Naming political assumptions
In a first step, ask the group to brainstorm the assumptions that shape their views of politics, power, and how social change happens. Should the group be large, it might make sense to divide it into smaller groups for the brainstorming.
The following questions can be helpful to brainstorm assumptions:
How do we think social change happens?
How do we see power and conflict in our societies?
How do we see political processes work in our society?
Once the brainstorming gets slow, or after about 10 to 15 minutes, bring all the groups together (if you divided them for the brainstorming), and ask the plenary to agree on a list of assumptions. Questions are:
What are the assumptions and/or the underlying belief systems we share?
What are our differences?
What impact do these assumptions or belief systems have on our choices about what we do and how we do it?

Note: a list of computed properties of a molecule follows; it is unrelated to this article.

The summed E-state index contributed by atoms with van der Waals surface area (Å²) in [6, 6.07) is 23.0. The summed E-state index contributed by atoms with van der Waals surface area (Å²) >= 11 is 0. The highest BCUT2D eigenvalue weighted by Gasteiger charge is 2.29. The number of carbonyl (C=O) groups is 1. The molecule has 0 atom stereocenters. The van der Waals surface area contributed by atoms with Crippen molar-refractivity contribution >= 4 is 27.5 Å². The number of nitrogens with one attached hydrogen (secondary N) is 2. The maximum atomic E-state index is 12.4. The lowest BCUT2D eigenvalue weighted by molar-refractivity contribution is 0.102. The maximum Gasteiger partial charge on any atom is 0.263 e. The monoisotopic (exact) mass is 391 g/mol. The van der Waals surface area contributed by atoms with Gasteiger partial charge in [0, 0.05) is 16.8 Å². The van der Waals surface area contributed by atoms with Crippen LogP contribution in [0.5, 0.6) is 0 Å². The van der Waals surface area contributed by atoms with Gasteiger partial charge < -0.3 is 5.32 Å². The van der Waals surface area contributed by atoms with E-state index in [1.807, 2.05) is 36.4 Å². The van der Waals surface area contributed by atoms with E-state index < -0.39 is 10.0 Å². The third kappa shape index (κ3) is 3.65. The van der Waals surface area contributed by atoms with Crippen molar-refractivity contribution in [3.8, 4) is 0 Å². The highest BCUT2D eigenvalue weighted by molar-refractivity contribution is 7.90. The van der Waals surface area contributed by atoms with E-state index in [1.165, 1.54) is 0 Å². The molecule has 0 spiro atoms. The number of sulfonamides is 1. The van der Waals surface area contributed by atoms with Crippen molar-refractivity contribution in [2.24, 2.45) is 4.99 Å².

The outcome of this exercise can form an important background during strategy development. Should the differences be huge, it might also make sense to follow-up with a discussion how these differences will impact the work of the group, and what agreements need to be made to work efficiently as a group in spite of the differences.
Deborah Brandt: Naming the Moment: Political Analysis for Action, A Manual for Community Groups. Toronto, 1989
Lisa VeneKlasen/Valerie Miller: A New Weave of Power, People & Politics. The Action Guide for Advocacy and Citizen Participation. Bourton on Dunsmore, Rugby, 2002